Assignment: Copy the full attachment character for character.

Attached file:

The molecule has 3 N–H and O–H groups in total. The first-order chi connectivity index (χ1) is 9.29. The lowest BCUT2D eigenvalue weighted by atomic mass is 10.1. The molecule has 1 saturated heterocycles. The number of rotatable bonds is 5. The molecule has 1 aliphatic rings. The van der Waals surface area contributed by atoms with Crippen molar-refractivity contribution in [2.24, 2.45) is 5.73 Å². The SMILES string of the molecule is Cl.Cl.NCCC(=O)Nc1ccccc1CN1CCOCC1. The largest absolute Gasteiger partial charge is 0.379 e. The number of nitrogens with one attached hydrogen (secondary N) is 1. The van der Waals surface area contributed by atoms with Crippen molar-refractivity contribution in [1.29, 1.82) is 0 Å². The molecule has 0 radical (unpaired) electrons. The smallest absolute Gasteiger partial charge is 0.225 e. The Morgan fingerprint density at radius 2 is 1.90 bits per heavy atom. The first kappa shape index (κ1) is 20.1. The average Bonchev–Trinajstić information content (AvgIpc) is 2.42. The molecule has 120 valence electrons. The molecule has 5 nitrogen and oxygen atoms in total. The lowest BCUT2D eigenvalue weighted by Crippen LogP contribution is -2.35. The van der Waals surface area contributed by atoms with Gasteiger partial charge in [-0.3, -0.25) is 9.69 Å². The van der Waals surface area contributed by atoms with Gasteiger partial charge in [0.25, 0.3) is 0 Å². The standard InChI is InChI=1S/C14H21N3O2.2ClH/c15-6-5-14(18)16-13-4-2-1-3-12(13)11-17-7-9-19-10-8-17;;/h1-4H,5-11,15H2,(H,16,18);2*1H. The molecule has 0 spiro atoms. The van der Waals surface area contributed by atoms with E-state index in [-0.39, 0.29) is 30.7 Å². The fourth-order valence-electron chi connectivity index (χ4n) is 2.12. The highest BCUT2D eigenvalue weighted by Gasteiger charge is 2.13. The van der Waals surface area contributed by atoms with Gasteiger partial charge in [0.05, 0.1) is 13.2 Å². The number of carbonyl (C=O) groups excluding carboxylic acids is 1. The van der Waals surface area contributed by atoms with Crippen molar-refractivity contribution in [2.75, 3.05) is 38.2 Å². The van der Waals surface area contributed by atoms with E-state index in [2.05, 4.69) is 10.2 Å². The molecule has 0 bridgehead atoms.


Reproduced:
The molecule has 3 N–H and O–H groups in total. The first-order chi connectivity index (χ1) is 9.29. The lowest BCUT2D eigenvalue weighted by atomic mass is 10.1. The molecule has 1 saturated heterocycles. The number of rotatable bonds is 5. The molecule has 1 aliphatic rings. The van der Waals surface area contributed by atoms with Crippen molar-refractivity contribution in [2.24, 2.45) is 5.73 Å². The SMILES string of the molecule is Cl.Cl.NCCC(=O)Nc1ccccc1CN1CCOCC1. The largest absolute Gasteiger partial charge is 0.379 e. The number of nitrogens with one attached hydrogen (secondary N) is 1. The van der Waals surface area contributed by atoms with Crippen molar-refractivity contribution in [1.29, 1.82) is 0 Å². The molecule has 0 radical (unpaired) electrons. The smallest absolute Gasteiger partial charge is 0.225 e. The Morgan fingerprint density at radius 2 is 1.90 bits per heavy atom. The first kappa shape index (κ1) is 20.1. The average Bonchev–Trinajstić information content (AvgIpc) is 2.42. The molecule has 120 valence electrons. The molecule has 5 nitrogen and oxygen atoms in total. The lowest BCUT2D eigenvalue weighted by Crippen LogP contribution is -2.35. The van der Waals surface area contributed by atoms with Gasteiger partial charge in [-0.3, -0.25) is 9.69 Å². The van der Waals surface area contributed by atoms with Gasteiger partial charge in [0.25, 0.3) is 0 Å². The standard InChI is InChI=1S/C14H21N3O2.2ClH/c15-6-5-14(18)16-13-4-2-1-3-12(13)11-17-7-9-19-10-8-17;;/h1-4H,5-11,15H2,(H,16,18);2*1H. The molecule has 0 spiro atoms. The van der Waals surface area contributed by atoms with E-state index in [-0.39, 0.29) is 30.7 Å². The fourth-order valence-electron chi connectivity index (χ4n) is 2.12. The highest BCUT2D eigenvalue weighted by Gasteiger charge is 2.13. The van der Waals surface area contributed by atoms with Gasteiger partial charge in [0.05, 0.1) is 13.2 Å². The number of carbonyl (C=O) groups excluding carboxylic acids is 1. The van der Waals surface area contributed by atoms with Crippen molar-refractivity contribution in [2.75, 3.05) is 38.2 Å². The van der Waals surface area contributed by atoms with E-state index in [2.05, 4.69) is 10.2 Å². The molecule has 0 bridgehead atoms.